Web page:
Caroline Tisdale

Reducing time spent in public places can mitigate the transmission of infectious diseases, according to a recently published Yale co-authored study.

The study, which examined “voluntary avoidance behavior” during the 2009 H1N1 swine flu epidemic, found that the average American spent roughly 22 extra minutes at home during the peak of the outbreak, thereby reducing the spread of the illness by 13 percent. Using data from the American Time Use Survey, researchers determined that avoidance behavior minimized the impact of the epidemic and may be critical in preventing the transmission of infectious disease, which carries larger implications for public health policy.

“We think it is important to understand how people adapt their behavior and what this means for the rate at which diseases burn through human populations,” said Nicolai Kuminoff, economics professor at Arizona State University and study co-author.

The study’s authors began by gathering data to test the hypothesis that people spent more time at home in order to avoid contracting swine flu, said Jude Bayham, study co-author and agricultural business professor at California State University, Chico. They formulated a regression model to examine the relationship between the time spent at home and the increase in the number of reported flu cases, he added.

Using the ATUS data — information gathered from a stratified random sample of Americans since 2003 that reports what individuals did throughout the day — researchers concluded that the average person spent more than 20 extra minutes at home during the peak of the epidemic in 2009. In contrast, the average individual spent 34.37 extra minutes at home during “extreme weather events” such as snowstorms.

“We found that in 2009, the epidemic was as mild as it would have been during any period before or after,” said Eli Fenichel, bioeconomics and ecosystem management professor at the Yale School of Forestry & Environmental Studies. “This tells us that people had to have been adjusting their behavior, because when we projected the same biology on the behaviors that existed in other time periods, the epidemic was worse.”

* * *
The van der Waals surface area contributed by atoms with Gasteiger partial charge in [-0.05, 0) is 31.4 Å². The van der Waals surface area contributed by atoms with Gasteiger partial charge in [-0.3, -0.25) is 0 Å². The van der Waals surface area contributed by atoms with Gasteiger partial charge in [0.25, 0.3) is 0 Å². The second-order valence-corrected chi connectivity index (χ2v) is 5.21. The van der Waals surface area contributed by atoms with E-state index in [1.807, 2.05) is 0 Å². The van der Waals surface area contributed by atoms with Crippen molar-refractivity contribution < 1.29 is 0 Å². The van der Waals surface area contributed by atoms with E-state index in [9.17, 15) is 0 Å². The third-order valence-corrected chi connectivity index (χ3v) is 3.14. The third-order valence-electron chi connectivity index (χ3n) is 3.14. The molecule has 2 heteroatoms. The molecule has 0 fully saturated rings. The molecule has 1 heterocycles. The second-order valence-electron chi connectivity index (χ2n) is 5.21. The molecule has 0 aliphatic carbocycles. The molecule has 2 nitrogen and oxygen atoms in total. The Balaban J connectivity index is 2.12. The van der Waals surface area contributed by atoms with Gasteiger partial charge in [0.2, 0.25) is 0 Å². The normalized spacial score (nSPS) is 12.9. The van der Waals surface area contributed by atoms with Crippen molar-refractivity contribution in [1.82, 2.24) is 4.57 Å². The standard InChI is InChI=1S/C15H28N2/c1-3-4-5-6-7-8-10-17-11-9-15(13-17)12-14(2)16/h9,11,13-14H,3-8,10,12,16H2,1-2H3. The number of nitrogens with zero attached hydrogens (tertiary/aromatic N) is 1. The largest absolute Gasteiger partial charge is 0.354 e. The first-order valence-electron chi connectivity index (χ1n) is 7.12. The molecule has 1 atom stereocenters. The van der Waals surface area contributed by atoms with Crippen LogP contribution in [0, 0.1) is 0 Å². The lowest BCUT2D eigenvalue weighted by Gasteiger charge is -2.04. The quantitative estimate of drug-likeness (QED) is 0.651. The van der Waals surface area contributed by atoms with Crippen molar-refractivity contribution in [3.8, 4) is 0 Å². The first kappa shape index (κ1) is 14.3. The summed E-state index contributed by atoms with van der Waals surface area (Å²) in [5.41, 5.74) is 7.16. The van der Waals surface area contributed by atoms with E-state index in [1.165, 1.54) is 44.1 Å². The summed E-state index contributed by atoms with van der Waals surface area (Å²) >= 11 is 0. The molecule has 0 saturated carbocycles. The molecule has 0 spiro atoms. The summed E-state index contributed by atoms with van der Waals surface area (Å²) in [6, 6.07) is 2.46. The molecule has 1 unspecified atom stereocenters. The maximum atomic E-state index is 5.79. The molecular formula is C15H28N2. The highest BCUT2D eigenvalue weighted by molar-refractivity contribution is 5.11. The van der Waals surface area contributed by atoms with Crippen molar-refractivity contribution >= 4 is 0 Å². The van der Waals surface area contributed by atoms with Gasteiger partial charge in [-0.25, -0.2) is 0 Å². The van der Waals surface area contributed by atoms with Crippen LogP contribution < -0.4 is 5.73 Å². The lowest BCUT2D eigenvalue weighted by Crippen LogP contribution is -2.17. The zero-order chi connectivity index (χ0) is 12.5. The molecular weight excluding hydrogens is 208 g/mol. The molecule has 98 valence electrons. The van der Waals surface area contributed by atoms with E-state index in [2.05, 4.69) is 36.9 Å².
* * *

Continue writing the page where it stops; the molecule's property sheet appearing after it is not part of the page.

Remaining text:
As a result of this voluntary adjustment of behavior, the swine flu outbreak was relatively contained compared to what it could have been during the peak point if people had not restricted their time outside the home, according to the researchers. The idea of “social distancing” policies, or the ways in which individuals change their behaviors to reduce risk of disease, could play an important role in public health policy, according to study authors.

According to Timothy Reluga, mathematics and biology professor at Pennsylvania State University, social distancing behaviors can range from the simple to the complex — such as washing hands, wearing masks, self-quarantine and even workplace and school closures.

“The general pro is that social distancing reduces the risk of infection for you and for other people,” Reluga said. “The con is that it’s human instinct to interact with others, and social distancing goes against this. It’s a cost of what makes us happy or not, and there are also direct monetary costs to staying home from work or school.”

Because social distancing carries both risks and benefits, researchers said they were motivated to examine voluntary behavior with the right baseline so that policymakers can develop more accurate estimates for the economic benefits of these policies.

According to Kuminoff, these findings suggest that medical researchers and policymakers should consider human adaptive behavior when developing health policies so that they can better account for the economic benefits of these policies.

“In terms of policy, this means that when we are evaluating costs and benefits of social distancing policies, we need to be careful to measure benefits against the proper baseline, which includes some voluntary avoidance behavior,” Bayham said.

But Fenichel said that the implementation of such policies should vary for different epidemics.

This study also carries implications for average members of the population and the way that they respond to the risk of disease. In worrying about their personal risk and taking precautions by staying inside, individuals actually reduced the spread of the swine flu, according to the study.

“In some of our theoretical models, we’ve shown that people choosing what’s best for them could actually work better than trying to get everyone to behave the same,” Fenichel said. “People are different and will make different decisions in regard to what’s best for them and have the least disruption for them personally.”

Bayham and Fenichel are continuing their work on this topic with research into other forms of social distancing, Fenichel said.

The study was published in Proceedings of The Royal Society B on Oct. 28.